1. The Poet X by Elizabeth Acevedo. I might as well say right off that my Spotlight post for September will feature YA books (a category, rather than a genre). YA books are typically faster reads for me, so I think leaning into some Spotlight post prep will be doubly beneficial- quick reads are great for slumps. Even better, this one’s told in verse and has a low words per page ratio, which should really help someone (me) who’s struggling to turn pages. This will be my first Acevedo book, and all I know going in is that it follows a teenage slam poet.
  2. Girl Made of Stars by Ashley Herring Blake. Another YA, this one is on my 20 in ’20 list and is also an LGBTQ+ story (I was sad not to find time to read it in June, but September’s a good a time as any!). It follows a set of twins, one of whom is accused of raping the other’s friend. I believe it’s a story of identity and self-discovery, of family and morality.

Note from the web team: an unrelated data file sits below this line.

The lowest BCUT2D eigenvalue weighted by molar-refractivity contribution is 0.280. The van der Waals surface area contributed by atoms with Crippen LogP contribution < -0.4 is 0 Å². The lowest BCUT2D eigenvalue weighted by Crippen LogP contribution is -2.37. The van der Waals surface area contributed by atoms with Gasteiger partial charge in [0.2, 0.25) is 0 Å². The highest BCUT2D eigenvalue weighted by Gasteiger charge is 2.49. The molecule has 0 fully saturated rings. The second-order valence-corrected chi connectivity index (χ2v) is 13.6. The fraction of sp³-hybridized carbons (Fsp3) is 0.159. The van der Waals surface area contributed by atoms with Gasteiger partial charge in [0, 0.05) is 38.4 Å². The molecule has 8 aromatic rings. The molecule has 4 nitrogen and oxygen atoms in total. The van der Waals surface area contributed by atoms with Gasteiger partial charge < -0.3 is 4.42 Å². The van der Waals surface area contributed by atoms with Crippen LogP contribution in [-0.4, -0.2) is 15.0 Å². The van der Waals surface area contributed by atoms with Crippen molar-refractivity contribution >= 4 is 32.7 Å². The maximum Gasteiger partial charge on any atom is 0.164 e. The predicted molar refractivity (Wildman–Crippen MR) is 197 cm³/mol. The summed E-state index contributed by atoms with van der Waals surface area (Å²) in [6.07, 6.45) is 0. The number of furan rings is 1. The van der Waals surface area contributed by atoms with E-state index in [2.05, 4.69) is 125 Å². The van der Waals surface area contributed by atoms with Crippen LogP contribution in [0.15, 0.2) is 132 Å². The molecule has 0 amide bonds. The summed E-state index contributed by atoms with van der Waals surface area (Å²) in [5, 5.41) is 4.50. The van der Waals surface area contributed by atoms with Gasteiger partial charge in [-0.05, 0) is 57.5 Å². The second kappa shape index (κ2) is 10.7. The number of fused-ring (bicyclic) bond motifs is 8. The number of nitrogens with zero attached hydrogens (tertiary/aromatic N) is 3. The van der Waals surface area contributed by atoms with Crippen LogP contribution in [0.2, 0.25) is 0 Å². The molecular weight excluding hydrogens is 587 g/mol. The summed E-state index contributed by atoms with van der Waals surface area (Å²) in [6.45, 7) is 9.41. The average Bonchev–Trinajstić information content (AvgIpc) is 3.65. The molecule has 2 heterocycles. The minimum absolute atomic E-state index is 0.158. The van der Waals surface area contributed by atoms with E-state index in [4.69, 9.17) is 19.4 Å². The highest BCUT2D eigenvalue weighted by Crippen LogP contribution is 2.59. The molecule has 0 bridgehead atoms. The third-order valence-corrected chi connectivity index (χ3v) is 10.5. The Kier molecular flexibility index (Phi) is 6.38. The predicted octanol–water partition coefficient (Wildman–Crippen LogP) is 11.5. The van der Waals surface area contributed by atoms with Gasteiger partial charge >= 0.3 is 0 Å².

3. Everything Leads to You by Nina LaCour. Another YA, another LGBTQ+ story. This one was gifted to me earlier this year by a friend who loved it, and I often agree with her bookish opinions so I have high hopes for this sapphic romace.
  4. An Ember in the Ashes by Sabaa Tahir. The other YA title from my 20 in ’20 list. I have reservations about starting another fantasy series before I get around to finishing others I’ve already started (why is The Empire of Gold still so expensive???), and especially when I only have one of the books on hand. But high fantasy is also good for slumps and I’m mood reading these days so it’s good to have something less contemporary on the list. I think this is a romance-based fantasy, in a Roman-inspired world.
  5. The Only Plane in the Sky: An Oral History of 9/11 by Garrett M. Graff. For a change of pace, here’s an adult nonfiction about a fairly recent piece of history. I was lucky enough to visit the One World Trade Center and the 9/11 memorial and memorial museum in New York earlier this year before the lockdowns, so this feels like the right time to get to this book.